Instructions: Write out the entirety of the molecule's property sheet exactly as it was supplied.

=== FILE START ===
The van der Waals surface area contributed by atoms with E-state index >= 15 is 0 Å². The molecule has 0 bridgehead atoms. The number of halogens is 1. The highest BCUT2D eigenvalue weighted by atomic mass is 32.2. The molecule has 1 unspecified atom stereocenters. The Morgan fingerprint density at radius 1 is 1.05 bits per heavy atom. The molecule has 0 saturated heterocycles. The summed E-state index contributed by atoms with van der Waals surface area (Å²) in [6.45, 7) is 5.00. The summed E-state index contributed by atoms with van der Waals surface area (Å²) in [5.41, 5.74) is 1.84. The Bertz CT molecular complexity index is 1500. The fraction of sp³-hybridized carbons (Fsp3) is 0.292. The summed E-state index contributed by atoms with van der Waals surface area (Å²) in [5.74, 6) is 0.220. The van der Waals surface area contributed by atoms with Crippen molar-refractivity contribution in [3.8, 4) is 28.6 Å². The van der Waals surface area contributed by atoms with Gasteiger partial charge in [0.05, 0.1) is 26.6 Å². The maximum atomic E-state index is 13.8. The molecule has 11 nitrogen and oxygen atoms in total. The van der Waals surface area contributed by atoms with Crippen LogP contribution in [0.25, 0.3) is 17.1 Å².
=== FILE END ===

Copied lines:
The van der Waals surface area contributed by atoms with E-state index >= 15 is 0 Å². The molecule has 0 bridgehead atoms. The number of halogens is 1. The highest BCUT2D eigenvalue weighted by atomic mass is 32.2. The molecule has 1 unspecified atom stereocenters. The Morgan fingerprint density at radius 1 is 1.05 bits per heavy atom. The molecule has 0 saturated heterocycles. The summed E-state index contributed by atoms with van der Waals surface area (Å²) in [6.45, 7) is 5.00. The summed E-state index contributed by atoms with van der Waals surface area (Å²) in [5.41, 5.74) is 1.84. The Bertz CT molecular complexity index is 1500. The fraction of sp³-hybridized carbons (Fsp3) is 0.292. The summed E-state index contributed by atoms with van der Waals surface area (Å²) in [5.74, 6) is 0.220. The van der Waals surface area contributed by atoms with Crippen molar-refractivity contribution in [3.8, 4) is 28.6 Å². The van der Waals surface area contributed by atoms with Gasteiger partial charge in [0.05, 0.1) is 26.6 Å². The maximum atomic E-state index is 13.8. The molecule has 11 nitrogen and oxygen atoms in total. The van der Waals surface area contributed by atoms with Crippen LogP contribution in [0.25, 0.3) is 17.1 Å².